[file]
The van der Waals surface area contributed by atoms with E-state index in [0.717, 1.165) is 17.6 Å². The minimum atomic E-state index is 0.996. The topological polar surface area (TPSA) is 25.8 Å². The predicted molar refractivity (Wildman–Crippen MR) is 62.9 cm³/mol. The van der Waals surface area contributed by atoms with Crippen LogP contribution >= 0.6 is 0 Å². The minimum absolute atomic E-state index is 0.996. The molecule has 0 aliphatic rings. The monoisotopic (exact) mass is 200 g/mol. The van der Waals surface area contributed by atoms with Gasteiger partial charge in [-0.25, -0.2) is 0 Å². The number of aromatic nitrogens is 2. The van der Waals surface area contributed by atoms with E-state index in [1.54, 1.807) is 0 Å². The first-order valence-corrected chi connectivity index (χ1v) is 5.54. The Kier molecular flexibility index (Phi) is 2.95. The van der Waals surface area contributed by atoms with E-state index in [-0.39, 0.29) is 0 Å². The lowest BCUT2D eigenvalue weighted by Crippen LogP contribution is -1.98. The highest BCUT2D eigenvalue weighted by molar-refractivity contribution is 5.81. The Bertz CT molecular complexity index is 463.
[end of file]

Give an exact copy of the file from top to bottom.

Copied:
The van der Waals surface area contributed by atoms with E-state index in [0.717, 1.165) is 17.6 Å². The minimum atomic E-state index is 0.996. The topological polar surface area (TPSA) is 25.8 Å². The predicted molar refractivity (Wildman–Crippen MR) is 62.9 cm³/mol. The van der Waals surface area contributed by atoms with Crippen LogP contribution >= 0.6 is 0 Å². The minimum absolute atomic E-state index is 0.996. The molecule has 0 aliphatic rings. The monoisotopic (exact) mass is 200 g/mol. The van der Waals surface area contributed by atoms with Gasteiger partial charge in [-0.25, -0.2) is 0 Å². The number of aromatic nitrogens is 2. The van der Waals surface area contributed by atoms with E-state index in [1.54, 1.807) is 0 Å². The first-order valence-corrected chi connectivity index (χ1v) is 5.54. The Kier molecular flexibility index (Phi) is 2.95. The van der Waals surface area contributed by atoms with E-state index in [-0.39, 0.29) is 0 Å². The lowest BCUT2D eigenvalue weighted by Crippen LogP contribution is -1.98. The highest BCUT2D eigenvalue weighted by molar-refractivity contribution is 5.81. The Bertz CT molecular complexity index is 463.